Surely a lot of people know about the principles of KISS (Keep It Simple, Stupid) and YAGNY (You Aren’t Gonna Need It). Its implication in Vietnamese is roughly “killing chickens with a buffalo knife”. In general, this principle is very important but also often violated, because DEVs often like to take risks and do new things, cool new models but the consequences can’t be known without trying, but once you try it, wow yeah. A system that is both crumbling and complex, and packed with the latest in technology, to solve the simplest problems in the most complex ways and the most buggy, hardest to maintain software.
Today I talk about a problem I have encountered, also relatively often the problem of normalization (Normalization) and denormalization (Denormalization). I will briefly explain these two
First what is normalization?
- Save data separately to avoid duplication
- Save space
- When you need to update just update one record, for example you update manager A’s area. You only need to update one record on the Manager table, the other tables don’t have to be modified. Defect:
- When you need to join large data, there will be a performance effect (Everyone needs to remember to join big.)
So what is non-standard?
- Fast query, no need to join or do anything Cons: Even so, it has some disadvantages, namely, there are no advantages of normalization.
- If the data has to change often, it will be a nightmare, what if you change the name of the manager (usually few but I like that) who is managing thousands of people. (this will have to update thousands of records)
- If that manager leaves, and is replaced by someone else (this happens often) How many updates will you have to update?
- In general, editing the data will be expensive, if the data is written a lot then this non-standardization will be problematic.
That’s the theory, I’ll go into the real story
Story 1: Organizational structure story. We all know the organizational structure is an important part of the business, it is ubiquitous and in fact it rarely changes, so it is acceptable for non-standard to store redundant structure names in tables. So why am I speaking here? Because. Wait for the next post!… That’s what people will say, and I would like to describe it as follows. Suppose your organizational structure is saved as follows.
With the model in the parent-child table based on parentID, however, this model has a disadvantage, that to find the parent or child, it has to be recursive, which affects the performance negatively. So the DEV team used the PATH ENUMARATION model to speed up the query. For patterns with trees in the database, you can refer here. For the PATH ENUMATATION section, please see page 55, and for Tree type, see page 48. At this time, the table is as follows.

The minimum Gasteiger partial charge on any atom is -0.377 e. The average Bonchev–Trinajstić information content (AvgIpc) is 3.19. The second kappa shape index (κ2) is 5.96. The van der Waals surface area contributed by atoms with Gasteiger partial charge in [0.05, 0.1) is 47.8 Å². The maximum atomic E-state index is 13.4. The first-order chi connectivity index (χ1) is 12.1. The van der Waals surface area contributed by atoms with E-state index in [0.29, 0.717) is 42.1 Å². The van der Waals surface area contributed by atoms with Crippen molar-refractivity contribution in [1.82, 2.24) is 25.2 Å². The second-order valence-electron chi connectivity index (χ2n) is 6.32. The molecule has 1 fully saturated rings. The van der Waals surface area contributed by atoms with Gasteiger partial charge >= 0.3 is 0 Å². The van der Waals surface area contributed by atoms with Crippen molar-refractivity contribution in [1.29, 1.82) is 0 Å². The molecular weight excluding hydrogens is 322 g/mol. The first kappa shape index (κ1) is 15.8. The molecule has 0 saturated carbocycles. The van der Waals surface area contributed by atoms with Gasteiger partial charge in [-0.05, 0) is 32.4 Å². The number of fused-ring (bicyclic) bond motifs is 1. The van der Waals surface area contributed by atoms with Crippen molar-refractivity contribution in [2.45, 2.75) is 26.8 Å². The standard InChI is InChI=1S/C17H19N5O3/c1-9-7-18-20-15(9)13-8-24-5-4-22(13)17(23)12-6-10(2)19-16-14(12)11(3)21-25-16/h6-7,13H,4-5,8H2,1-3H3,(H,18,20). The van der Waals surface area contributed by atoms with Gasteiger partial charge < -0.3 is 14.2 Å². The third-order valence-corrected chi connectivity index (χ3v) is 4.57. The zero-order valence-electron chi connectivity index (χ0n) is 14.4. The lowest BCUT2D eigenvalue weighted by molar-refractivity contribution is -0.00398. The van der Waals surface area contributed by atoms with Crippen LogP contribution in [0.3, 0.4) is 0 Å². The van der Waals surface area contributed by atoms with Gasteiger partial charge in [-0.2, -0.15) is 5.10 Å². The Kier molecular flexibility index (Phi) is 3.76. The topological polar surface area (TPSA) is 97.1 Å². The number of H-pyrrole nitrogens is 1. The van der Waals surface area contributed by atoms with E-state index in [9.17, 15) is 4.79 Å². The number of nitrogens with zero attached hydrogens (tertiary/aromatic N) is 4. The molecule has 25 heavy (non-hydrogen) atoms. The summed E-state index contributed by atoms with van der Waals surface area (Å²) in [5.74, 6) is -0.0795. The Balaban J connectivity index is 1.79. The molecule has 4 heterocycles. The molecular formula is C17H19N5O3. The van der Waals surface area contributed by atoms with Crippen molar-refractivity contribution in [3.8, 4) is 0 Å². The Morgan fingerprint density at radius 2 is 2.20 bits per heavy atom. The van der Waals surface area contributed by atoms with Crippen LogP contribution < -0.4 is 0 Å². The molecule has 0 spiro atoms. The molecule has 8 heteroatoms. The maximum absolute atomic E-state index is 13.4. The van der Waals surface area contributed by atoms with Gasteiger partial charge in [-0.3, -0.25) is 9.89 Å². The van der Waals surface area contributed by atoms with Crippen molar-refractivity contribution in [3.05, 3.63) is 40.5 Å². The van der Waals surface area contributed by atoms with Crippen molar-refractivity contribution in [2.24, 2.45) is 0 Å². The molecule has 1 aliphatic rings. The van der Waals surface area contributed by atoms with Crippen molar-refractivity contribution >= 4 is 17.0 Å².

Now suppose you want to find all the children and descendants of the Hanoi branch, just query.
WHERE path LIKE '1/2%'
That’s it. It’s convenient, isn’t it? It doesn’t hurt to save this field separately on the Organization_unit table. However, for fear of excessive JOIN. Dev team decided to save the path in the tables to use. For example, the employee table is saved as follows:
As we can see, the above saving if you change the name of the structure, like Ba Dinh Branch, for example, it is okay, only employees in Ba Dinh branch will be updated with the name of the organizational structure. But what about path, when is this field updated? As the divine slide about Antipattern of SQL I wrote above. Using this path will be complicated in the case of changes, meaning that updating the path when there is a tree shift such as branching or leveling up for example will have to be updated in many parts. To make the code simpler, the DEV team decided that every time there is a change in the structure tree (add, edit, delete) it will update this entire path field for the whole structure table. And update on all tables where the path field is saved. It can be seen that every time an organizational structure update (even just one record) will have to update all the tables that store this path field, which has many tables with millions of records. As a result, the database hangs, the customer screams, and I feel numb.